8. You say in the video, when being interviewed, that "I'm much more courageous when I sing than when I speak." Where do you get your courage from?
My courage comes from my ability to be unapologetically vulnerable. I have found my vulnerability to be very empowering. (Vulnerability does not mean weakness, it means fearlessness.) To be afraid of my weaknesses and to always "put my best foot forward" (which is what could have been done with this show) would be misrepresenting what actually happened. Being an artist means you are on a journey. An emotional and creative one. I believe they go hand in hand. And I have no problem having people come along with me on that journey for however long they'd like.
9. Can you talk about the acoustic version of "You Oughta Know"?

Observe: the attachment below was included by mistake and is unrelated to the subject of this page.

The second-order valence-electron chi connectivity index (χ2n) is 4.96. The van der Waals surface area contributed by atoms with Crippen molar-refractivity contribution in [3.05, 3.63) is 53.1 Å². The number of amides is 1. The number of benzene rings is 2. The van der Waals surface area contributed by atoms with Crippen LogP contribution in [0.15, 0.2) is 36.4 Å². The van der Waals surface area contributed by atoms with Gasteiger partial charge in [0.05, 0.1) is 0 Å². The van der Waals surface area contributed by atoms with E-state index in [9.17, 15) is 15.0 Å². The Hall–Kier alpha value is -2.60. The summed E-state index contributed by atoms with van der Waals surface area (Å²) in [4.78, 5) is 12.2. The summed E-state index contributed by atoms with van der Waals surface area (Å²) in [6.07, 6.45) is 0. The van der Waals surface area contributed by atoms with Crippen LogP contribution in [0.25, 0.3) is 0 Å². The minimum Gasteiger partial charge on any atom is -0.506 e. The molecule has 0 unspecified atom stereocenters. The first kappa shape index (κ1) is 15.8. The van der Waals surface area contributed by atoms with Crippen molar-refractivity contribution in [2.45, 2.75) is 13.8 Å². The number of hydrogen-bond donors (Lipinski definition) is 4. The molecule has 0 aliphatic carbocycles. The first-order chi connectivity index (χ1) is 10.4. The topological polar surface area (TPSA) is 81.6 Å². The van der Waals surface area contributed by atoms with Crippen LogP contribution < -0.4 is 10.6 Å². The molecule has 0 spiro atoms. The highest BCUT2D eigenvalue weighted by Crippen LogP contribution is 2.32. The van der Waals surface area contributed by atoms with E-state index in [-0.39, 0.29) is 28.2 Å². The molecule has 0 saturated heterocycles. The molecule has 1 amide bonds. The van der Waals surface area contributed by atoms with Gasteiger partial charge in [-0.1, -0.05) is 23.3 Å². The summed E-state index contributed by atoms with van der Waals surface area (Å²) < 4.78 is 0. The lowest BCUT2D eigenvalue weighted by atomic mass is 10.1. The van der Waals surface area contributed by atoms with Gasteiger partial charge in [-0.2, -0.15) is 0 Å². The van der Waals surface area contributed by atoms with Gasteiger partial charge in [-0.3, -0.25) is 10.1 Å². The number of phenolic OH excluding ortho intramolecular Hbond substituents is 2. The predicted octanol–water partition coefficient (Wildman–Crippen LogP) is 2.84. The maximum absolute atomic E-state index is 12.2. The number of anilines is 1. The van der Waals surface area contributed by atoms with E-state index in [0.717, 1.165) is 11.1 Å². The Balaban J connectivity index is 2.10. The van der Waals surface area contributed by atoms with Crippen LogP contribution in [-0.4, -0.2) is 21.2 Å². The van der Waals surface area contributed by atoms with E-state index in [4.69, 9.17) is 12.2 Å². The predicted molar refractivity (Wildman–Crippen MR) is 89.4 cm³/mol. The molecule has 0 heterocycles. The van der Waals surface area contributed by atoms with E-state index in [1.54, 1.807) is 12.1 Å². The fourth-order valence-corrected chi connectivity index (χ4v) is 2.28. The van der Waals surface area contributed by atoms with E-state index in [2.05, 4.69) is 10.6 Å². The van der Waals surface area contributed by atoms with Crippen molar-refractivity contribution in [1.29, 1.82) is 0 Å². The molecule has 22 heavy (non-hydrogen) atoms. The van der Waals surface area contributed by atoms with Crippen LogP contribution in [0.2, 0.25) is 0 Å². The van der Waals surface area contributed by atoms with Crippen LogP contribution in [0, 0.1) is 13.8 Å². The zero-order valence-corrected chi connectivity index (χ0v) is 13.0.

That song has been misunderstood at times. It was written during a time when I was hurt (thankfully) by someone whom I had relied upon to give me my self-worth. When you give someone that power, the biggest favor they can do for you is to give it back. That is what this person did (although not in the kindest way) and I was broken. The song helped me honestly release how I felt without censoring myself in order to get it out of my system. The acoustic version taps into the original emotion that inspired the song in the first place. It was much easier for me to be angry, than openly sad.
10. Can you talk about the road and its wavelength?
Road life is different for everyone...It is a place where it is mysteriously easy to self-destruct. My role was one of leader, friend, mother, boss, child. I dealt with feminism issues as well as the issue of where to draw the professional boundary with certain people. At the end of the day we were all there for each other as much as we could be under the circumstances and we became a temporary family. There were a lot of beautiful moments that I will never forget.
[end of interview]